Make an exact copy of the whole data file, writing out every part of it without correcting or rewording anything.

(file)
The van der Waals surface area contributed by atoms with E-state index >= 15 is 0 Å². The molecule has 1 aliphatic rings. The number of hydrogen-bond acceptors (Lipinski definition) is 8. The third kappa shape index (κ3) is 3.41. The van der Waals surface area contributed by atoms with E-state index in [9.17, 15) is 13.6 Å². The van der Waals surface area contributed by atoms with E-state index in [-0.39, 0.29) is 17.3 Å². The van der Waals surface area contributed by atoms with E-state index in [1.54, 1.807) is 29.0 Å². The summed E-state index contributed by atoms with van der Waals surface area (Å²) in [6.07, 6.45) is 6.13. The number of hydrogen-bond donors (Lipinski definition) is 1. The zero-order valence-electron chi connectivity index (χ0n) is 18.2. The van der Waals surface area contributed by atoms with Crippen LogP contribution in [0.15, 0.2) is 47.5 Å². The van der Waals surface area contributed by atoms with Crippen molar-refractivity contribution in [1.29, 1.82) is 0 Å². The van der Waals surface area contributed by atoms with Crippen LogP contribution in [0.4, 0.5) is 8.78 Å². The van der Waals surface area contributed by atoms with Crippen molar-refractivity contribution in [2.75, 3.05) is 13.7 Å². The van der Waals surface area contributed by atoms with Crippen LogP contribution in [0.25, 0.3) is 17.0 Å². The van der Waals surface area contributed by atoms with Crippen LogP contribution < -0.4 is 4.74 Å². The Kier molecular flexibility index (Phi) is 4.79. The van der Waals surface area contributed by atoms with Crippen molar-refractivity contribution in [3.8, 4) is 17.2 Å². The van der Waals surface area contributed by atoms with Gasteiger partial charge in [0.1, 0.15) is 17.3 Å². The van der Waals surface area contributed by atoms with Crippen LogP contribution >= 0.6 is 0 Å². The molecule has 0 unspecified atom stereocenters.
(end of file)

The van der Waals surface area contributed by atoms with E-state index >= 15 is 0 Å². The molecule has 1 aliphatic rings. The number of hydrogen-bond acceptors (Lipinski definition) is 8. The third kappa shape index (κ3) is 3.41. The van der Waals surface area contributed by atoms with E-state index in [9.17, 15) is 13.6 Å². The van der Waals surface area contributed by atoms with E-state index in [-0.39, 0.29) is 17.3 Å². The van der Waals surface area contributed by atoms with E-state index in [1.54, 1.807) is 29.0 Å². The summed E-state index contributed by atoms with van der Waals surface area (Å²) in [6.07, 6.45) is 6.13. The number of hydrogen-bond donors (Lipinski definition) is 1. The zero-order valence-electron chi connectivity index (χ0n) is 18.2. The van der Waals surface area contributed by atoms with Crippen LogP contribution in [0.15, 0.2) is 47.5 Å². The van der Waals surface area contributed by atoms with Crippen molar-refractivity contribution in [1.29, 1.82) is 0 Å². The van der Waals surface area contributed by atoms with Crippen LogP contribution in [0.4, 0.5) is 8.78 Å². The van der Waals surface area contributed by atoms with Crippen molar-refractivity contribution in [2.75, 3.05) is 13.7 Å². The van der Waals surface area contributed by atoms with Crippen LogP contribution in [0.25, 0.3) is 17.0 Å². The van der Waals surface area contributed by atoms with Crippen LogP contribution < -0.4 is 4.74 Å². The Kier molecular flexibility index (Phi) is 4.79. The van der Waals surface area contributed by atoms with Crippen molar-refractivity contribution in [3.8, 4) is 17.2 Å². The van der Waals surface area contributed by atoms with Gasteiger partial charge in [0.1, 0.15) is 17.3 Å². The van der Waals surface area contributed by atoms with Crippen LogP contribution >= 0.6 is 0 Å². The molecule has 0 unspecified atom stereocenters.